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Sermons

Click here to view Worship Videos.

For sermon texts, please click on the links below.

July 2021


July 4, 2021  "Humility Over Hubris" by the Rev. Don Wahlig

June 2021


June 27, 2021  "Faith Over Fear" by the Rev. Don Wahlig

May 2021


May 30, 2021  "The Spirit, Part 3: :Life and Peace" by the Rev. Don Wahlig

May 23, 2021  "The Spirit, Part 2: The Life of Hope" by the Rev. Don Wahlig

May 16, 2021  "The Spirit, Part I: Wisdom and Revelation" by the Rev. Don Wahlig

May 9, 2021  "Love Actually, Part 4: Love and Christ" by the Rev. Don Wahlig

May 2, 2021  "Love Actually, Part 3: Love and God" by the Rev. Don Wahlig

April 2021


April 25, 2021  "Love Actually, Part II: Love in Action" by the Rev. Don Wahlig

April 18, 2021  "Love Actually, Part I: Love and Family" by the Rev. Don Wahlig

Easter, April 4, 2021  "How Does It End?" by Rev. Don Wahlig

 

March 2021


March 28, 2021  "The King We Weren't Expecting" by Rev. Don Wahlig

March 14, 2021  "The Cure for Snake Bite" by Rev. Don Wahlig

 

February 2021


February 28, 2021  "Are you Kidding, God?" by Rev. Don Wahlig

February 14, 2021  "Premature Joy" by Rev. Don Wahlig

February 7, 2021  "Need a Liftt?" by Rev. Don Wahlig

 

January 2021


January 31, 2021  "Are You God's Prophet?" by Rev. Don Wahlig

January 24, 2021  "God's Annoying Grace" by Rev. Don Wahlig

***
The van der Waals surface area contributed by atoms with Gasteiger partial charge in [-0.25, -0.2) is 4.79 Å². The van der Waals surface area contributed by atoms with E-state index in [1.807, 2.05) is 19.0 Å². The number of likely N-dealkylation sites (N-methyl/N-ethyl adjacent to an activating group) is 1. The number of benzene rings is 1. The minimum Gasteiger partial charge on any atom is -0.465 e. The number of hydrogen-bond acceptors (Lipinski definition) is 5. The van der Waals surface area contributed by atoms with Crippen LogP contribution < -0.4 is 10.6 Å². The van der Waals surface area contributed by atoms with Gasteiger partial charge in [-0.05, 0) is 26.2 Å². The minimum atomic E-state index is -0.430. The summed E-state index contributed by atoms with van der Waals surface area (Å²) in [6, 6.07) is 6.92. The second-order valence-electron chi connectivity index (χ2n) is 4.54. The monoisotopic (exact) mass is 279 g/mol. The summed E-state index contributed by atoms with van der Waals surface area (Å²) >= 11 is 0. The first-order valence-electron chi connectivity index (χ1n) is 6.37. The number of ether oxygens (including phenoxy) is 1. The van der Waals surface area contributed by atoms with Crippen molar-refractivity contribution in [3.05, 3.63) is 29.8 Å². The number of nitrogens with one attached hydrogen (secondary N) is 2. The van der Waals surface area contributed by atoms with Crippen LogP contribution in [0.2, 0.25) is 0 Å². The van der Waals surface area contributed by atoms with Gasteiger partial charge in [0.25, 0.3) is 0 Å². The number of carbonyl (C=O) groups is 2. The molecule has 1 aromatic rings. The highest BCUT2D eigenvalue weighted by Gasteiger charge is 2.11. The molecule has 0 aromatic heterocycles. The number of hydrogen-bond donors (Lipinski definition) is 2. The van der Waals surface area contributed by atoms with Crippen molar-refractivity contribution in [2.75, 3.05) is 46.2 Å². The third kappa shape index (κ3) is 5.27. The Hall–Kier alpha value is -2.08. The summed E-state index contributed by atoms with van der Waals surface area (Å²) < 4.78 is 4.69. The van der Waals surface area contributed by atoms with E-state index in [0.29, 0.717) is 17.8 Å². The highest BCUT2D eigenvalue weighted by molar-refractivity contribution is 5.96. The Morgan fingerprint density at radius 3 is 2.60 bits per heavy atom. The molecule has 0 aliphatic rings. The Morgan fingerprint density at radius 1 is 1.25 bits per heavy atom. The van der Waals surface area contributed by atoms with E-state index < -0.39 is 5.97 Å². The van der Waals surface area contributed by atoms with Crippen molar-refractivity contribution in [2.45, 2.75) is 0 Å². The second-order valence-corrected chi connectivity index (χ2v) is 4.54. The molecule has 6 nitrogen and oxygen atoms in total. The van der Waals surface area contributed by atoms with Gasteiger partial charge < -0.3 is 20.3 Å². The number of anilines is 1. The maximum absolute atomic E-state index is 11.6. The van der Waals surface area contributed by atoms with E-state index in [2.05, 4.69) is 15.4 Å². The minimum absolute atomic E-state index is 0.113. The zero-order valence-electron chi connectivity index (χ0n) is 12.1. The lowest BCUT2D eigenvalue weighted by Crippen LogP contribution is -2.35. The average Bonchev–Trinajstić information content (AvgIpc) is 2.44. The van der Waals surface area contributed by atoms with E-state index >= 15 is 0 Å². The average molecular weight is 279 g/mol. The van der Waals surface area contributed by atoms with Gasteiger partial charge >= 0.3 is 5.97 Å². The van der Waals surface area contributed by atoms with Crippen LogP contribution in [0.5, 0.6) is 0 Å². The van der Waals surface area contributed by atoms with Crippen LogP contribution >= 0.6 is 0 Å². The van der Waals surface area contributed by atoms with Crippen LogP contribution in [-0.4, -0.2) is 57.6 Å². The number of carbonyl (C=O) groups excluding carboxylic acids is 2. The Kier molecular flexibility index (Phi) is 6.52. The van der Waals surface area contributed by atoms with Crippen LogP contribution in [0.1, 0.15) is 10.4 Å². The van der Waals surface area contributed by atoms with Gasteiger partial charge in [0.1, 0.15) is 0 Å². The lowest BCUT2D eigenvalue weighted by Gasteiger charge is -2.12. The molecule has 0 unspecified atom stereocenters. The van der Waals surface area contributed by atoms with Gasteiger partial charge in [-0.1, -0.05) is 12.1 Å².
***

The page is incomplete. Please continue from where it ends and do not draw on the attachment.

January 10, 2021  "Light to See" by Rev. Don Wahlig

January 3, 2021  "The Outsiders' Perspective" by Rev. Don Wahlig

 

December 2020


December 24, 2020  "Light in the Darkness" by Rev. Don Wahlig

December 20, 2020  "Are you a Royal?" by Rev. Don Wahlig

December 6, 2020  "While You're Waiting..." by Rev. Don Wahlig

 

November 2020


November 15, 2020  "Accepting Your Mission" by Rev. Don Wahlig

November 1, 2020  "The Hope of the Saints" by Rev. Don Wahlig

 

October 2020


October 18, 2020  "Whose Image Do You Bear?" by Rev. Don Wahlig

October 11, 2020  "Righteous Clothing" by Rev. Don Wahlig

 

September 2020


September 13, 2020  "The Circle of Grace" by Rev. Don Wahlig

 

Click here for previous sermons

 

 

May 9, 2021

“Love Actually, Part 4:  Love and Christ” by the Rev. Don Wahlig, May 9, 2021, Year B / Easter 4 –  Acts 10:44-48  •  Psalm 98  •  1 John 5:1-6  •  John 15:9-17

The big idea:  Trusting that Jesus is God’s son who became truly human and died a human death to show us God’s love and to love each other enables us to conquer the world’s self-centered values.

Application:  Trust that Jesus is the Christ, God in the flesh, and love others sacrificially as he did.

 

Today, we conclude our 4-part sermon series on love.  And what better day to do it than Mother’s day.  Let me wish a happy Mother’s Day to all of you who are celebrating that today. 

Now, not every mother is perfect – present company excluded, of course.  But for most of us, a mother’s love may be about as close as we can get to the kind of self-giving love that the Elder in John’s community is holding up to us this morning.

There is a certain simplicity and downright boldness in the Elder’s message, isn’t there?  In fact, we could sum it up in two commands:  Trust and love.

In fact, that pretty much sums up the theme of the whole Bible, doesn’t it?

Everything starts with love.  Creation was God’s first act of love.  His covenant was the relational roadmap of how we ought to live a life of love.